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New Treatment for Irritable Bowel Syndrome (IBS)

Doctors have finally shown that most cases of Irritable Bowel Syndrome are caused by an overgrowth of bacteria in the upper intestines (Digestive Diseases and Sciences, May 11, 2012;57(5):1321-1329). IBS affects more than 30 million North Americans. It is characterized by recurrent belly pain, bloating, gas, and diarrhea or constipation or both. Earlier studies showed that IBS can often be controlled by taking rifaximin, an antibiotic that is not absorbed into the bloodstream.

In this new study, researchers passed tubes down the esophagus and into the upper part of the small intestine (duodenum) to collect cultures for bacteria. They found large amounts of bacteria in the small intestines of the participants who had IBS. The IBS sufferers were far more likely to have diabetes and/or to take medication to shut off stomach acidity. Diabetes weakens your immunity to make you more susceptible to all types of infections, and the acid in your stomach helps protect you from intestinal infections.

THE NORMAL INTESTINAL TRACT: When you eat, food passes down your esophagus and into your stomach. Then it passes through more than 20 feet of small intestine and five feet of large intestine (colon). You absorb most of your food in your small intestine and a lesser amount in your large intestine.

THE SMALL INTESTINE: In your small intestine, food is broken down into carbohydrates, fats, and proteins. Then cells in your small intestine produce thousands of chemicals called enzymes that break down carbohydrates into sugars, proteins into amino acids, and fats into fatty acids. Of all carbohydrates, your small intestines allow only four simple sugars (glucose, fructose, galactose and mannose) to be absorbed into your bloodstream. Of all proteins, only single amino acids and chains of amino acids can be absorbed. Of all fats, only fatty acids are absorbed.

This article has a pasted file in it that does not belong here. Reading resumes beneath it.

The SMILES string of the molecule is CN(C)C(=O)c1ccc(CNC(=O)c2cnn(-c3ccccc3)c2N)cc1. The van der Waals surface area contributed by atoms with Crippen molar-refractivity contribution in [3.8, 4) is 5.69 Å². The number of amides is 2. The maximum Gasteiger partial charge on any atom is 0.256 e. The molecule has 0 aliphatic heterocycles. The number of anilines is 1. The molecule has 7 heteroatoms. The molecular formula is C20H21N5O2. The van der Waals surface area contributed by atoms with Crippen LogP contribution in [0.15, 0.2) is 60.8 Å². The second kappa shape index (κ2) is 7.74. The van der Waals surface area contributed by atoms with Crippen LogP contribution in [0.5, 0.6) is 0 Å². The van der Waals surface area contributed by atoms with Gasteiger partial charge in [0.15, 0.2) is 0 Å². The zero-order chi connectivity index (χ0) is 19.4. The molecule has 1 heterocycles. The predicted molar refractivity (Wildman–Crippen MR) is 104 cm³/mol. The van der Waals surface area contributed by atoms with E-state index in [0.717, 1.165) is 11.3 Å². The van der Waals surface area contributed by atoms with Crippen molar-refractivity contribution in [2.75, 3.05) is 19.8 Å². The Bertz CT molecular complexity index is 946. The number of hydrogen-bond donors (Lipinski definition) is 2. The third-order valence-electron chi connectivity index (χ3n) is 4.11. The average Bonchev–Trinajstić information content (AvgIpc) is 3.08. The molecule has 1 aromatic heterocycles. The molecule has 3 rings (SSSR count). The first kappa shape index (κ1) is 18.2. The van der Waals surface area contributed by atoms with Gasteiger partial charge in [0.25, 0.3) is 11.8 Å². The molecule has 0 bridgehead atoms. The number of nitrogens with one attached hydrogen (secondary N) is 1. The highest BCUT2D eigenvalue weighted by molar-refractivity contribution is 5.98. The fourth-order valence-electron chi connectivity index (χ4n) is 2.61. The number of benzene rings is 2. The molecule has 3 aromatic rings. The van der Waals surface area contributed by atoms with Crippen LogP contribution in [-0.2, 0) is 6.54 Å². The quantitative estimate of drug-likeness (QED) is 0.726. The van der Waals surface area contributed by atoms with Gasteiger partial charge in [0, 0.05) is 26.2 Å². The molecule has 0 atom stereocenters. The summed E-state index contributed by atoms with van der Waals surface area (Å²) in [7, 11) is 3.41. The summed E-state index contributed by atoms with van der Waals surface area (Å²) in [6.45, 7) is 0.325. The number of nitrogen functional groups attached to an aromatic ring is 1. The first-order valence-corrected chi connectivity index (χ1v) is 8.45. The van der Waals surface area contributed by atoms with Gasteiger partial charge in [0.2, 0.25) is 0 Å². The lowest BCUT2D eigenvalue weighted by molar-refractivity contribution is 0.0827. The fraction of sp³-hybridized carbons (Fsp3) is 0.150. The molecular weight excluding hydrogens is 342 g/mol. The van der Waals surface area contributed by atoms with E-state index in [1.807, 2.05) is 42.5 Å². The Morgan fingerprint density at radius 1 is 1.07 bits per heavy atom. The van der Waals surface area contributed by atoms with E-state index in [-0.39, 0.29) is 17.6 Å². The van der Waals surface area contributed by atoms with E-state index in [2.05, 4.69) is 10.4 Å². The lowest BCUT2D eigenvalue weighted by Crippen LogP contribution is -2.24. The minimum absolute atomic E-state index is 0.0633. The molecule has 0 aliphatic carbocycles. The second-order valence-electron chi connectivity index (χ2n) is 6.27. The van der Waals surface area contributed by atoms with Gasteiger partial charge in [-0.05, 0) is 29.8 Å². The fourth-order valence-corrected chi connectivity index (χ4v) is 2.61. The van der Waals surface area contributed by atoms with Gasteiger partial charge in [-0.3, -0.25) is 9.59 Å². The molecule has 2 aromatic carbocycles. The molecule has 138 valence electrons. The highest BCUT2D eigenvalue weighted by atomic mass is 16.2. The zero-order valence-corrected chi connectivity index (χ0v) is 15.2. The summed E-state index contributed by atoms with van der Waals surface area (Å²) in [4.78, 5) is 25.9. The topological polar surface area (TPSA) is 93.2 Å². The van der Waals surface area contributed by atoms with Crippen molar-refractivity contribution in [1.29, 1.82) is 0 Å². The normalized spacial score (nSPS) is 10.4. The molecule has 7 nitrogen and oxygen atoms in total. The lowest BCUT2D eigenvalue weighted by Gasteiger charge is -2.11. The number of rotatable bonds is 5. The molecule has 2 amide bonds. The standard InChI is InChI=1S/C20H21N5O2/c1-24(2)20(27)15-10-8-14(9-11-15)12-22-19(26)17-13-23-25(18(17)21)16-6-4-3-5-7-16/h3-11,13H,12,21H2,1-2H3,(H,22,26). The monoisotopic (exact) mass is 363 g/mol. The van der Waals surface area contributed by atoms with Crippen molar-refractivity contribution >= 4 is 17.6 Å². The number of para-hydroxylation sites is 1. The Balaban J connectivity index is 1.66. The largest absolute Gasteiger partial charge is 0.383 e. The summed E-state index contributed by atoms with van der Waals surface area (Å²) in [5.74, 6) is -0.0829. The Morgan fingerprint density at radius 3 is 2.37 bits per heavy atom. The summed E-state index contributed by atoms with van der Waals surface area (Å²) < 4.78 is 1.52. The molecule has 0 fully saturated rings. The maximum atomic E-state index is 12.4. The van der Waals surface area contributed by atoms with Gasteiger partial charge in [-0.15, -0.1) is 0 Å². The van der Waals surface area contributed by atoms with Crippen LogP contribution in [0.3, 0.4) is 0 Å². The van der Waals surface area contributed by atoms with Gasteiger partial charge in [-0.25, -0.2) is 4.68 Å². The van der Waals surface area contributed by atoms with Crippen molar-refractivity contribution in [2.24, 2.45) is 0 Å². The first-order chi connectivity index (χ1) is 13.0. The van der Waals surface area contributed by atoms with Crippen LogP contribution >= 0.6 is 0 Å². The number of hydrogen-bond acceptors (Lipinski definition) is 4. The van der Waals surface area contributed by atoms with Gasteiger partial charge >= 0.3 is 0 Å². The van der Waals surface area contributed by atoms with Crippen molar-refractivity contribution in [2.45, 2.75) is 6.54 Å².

THE CAUSE OF GAS: Any carbohydrates that cannot be broken down into one of the four single sugars are not absorbed in the small intestine. Instead, they pass to your large intestine, where bacteria ferment them. Fermentation produces gas, which is normal. This fermentation is supposed to occur only in your large intestine.

BACTERIA IN YOUR INTESTINES: The large intestine is loaded with bacteria, but the rest of your gastrointestinal tract has relatively few bacteria. You are not supposed to have large amounts of bacteria in your small intestine. When a person has bacteria in the small intestine, unabsorbed carbohydrates are fermented there, producing significant amounts of gas. This causes cramping and burning because the gas stretches the small intestine. The gas can also push the intestinal contents rapidly toward your large intestine to cause diarrhea, and the carbohydrates fermented in your upper intestinal tract can clump together to make you constipated.

• Avoid foods with added sugars, sugared drinks, and foods made from flour (bakery products and pastas) because these foods are the ones that are most easily fermented by bacteria to cause intestinal gas.
• Eat a high fiber diet. Your diet should be loaded with raw or lightly cooked vegetables, fruits, whole grains, beans, nuts and seeds. These foods contain many natural antibiotics to limit bacterial overgrowth in the small intestine. They also contain plenty of soluble fiber that is fermented primarily in the colon, and insoluble fiber that helps to prevent constipation.
• If you take medications to shut off stomach acid to treat belching and burning, check with your doctor to see if you can stop taking them. Stomach acid inhibits the growth of bacteria in the upper intestinal tract. Shutting off stomach acid encourages bacteria to grow in the small intestine.
• Ask your doctor if you would benefit from taking rifaximin 200mg three times daily for three days, then a maintenance dose of 200 mg daily for several weeks. Rifaximin is an antibiotic that is not absorbed into your bloodstream.
• Check for intestinal parasites. If you have them, your doctor may prescribe paromomycin 500mgs three times a day and/or doxycycline 100mgs twice a day for a week.
• Avoid other antibiotics, if possible, because they can change your normal intestinal bacteria.